NOTE: You cannot permanently disable BGI. If you cancel BGI, it automatically restarts within five minutes. For information on stopping BGI, see Stopping Background Initialization.

The BGI rate is controlled by the Open Manage storage management software. After you have changed the BGI rate in Open Manage storage management software, the change does not take effect until the next BGI is run.

NOTE: Unlike full or fast initialization of virtual disks, background initialization does not clear data from the physical disks.

Consistency Check (CC) and BGI perform similar functions in that they both correct parity errors. However, Consistency Check reports data inconsistencies through an event notification, but BGI does not (BGI assumes the data is correct, as it is run only on a newly created disk). You can start Consistency Check manually, but not Background Initialization.

Full Inititialization of Virtual Disks

Performing a full initialization on a virtual disk overwrites all blocks and destroys any data that previously existed on the virtual disk. A full initialization eliminates the need for that virtual disk to undergo a background initialization and can be performed directly after the creation of a virtual disk.

During full initialization, the host is not be able to access the virtual disk. You can start a full initialization on a virtual disk by using the Slow Initialize option in the Dell OpenManage Storage Management application. To use the BIOS Configuration Utility to perform a full initialization, see Initializing Virtual Disks.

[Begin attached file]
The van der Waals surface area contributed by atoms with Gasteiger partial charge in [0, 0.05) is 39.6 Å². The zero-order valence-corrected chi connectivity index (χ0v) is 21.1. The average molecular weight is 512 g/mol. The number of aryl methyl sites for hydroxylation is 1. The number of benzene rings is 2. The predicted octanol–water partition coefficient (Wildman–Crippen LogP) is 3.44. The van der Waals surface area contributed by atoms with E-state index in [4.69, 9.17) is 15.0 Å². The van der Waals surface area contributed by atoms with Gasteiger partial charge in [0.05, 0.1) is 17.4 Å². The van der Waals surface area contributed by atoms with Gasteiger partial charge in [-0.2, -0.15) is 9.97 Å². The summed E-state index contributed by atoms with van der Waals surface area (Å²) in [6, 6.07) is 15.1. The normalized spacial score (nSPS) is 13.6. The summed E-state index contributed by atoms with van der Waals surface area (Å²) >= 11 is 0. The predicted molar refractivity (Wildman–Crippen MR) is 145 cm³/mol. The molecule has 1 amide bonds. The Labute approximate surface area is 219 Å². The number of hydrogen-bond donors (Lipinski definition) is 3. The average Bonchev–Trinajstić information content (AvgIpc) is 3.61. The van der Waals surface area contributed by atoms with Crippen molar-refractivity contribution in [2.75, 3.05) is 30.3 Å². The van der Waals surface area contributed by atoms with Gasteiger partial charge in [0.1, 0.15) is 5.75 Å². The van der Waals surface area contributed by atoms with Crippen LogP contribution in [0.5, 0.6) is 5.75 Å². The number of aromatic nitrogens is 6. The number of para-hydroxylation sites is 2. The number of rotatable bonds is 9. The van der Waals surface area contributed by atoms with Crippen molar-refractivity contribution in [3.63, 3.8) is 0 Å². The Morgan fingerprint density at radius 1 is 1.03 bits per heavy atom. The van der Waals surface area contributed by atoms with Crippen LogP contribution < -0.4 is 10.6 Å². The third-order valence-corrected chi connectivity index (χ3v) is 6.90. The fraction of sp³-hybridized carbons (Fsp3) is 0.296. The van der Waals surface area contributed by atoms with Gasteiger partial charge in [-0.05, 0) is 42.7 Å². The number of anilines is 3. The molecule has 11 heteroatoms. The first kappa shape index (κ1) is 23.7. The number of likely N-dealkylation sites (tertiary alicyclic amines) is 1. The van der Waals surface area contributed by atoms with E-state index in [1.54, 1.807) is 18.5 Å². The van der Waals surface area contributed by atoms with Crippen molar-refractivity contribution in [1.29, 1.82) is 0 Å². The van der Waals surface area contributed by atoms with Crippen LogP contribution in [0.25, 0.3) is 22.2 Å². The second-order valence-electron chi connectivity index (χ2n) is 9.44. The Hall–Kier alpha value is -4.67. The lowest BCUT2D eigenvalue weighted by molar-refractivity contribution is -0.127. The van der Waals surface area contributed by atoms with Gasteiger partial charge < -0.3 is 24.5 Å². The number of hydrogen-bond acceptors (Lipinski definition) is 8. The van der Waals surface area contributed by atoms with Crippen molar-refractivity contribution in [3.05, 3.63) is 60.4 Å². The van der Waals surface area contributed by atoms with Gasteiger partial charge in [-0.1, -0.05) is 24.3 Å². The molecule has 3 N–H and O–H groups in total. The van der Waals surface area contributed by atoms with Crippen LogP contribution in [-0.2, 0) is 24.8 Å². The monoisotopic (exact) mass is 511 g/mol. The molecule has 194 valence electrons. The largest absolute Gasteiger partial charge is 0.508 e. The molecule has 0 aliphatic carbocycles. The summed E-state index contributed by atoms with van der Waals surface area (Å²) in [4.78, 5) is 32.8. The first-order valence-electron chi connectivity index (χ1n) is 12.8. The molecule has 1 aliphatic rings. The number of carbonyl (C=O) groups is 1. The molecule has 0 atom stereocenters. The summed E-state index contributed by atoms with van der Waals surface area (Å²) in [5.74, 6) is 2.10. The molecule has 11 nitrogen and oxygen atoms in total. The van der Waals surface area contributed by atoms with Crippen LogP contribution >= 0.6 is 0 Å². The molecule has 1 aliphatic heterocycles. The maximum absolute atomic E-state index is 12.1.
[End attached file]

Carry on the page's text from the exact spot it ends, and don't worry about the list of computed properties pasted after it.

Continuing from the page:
NOTE: If the system is rebooted during a full initialization, the operation aborts and a BGI begins on the virtual disk.

Fast Inititialization of Virtual Disks

A fast initialization on a virtual disk overwrites the first and last 8 MB of the virtual disk, clearing any boot records or partition information. This operation takes only 2-3 seconds to complete and is recommended when recreating virtual disks. To perform a fast initialization using the BIOS Configuration Utility, see Initializing Virtual Disks.


Consistency Checks

Consistency Check is a background operation that verifies and corrects the mirror or parity data for fault tolerant virtual disks. It is recommended that you periodically run a consistency check on virtual disks.

You can manually start a consistency check using the BIOS Configuration Utility or a Open Manage storage management application. To start a consistency check using the BIOS Configuration Utility, see Checking Data Consistency. Consistency checks can be scheduled to run on virtual disks using a Open Manage storage management application.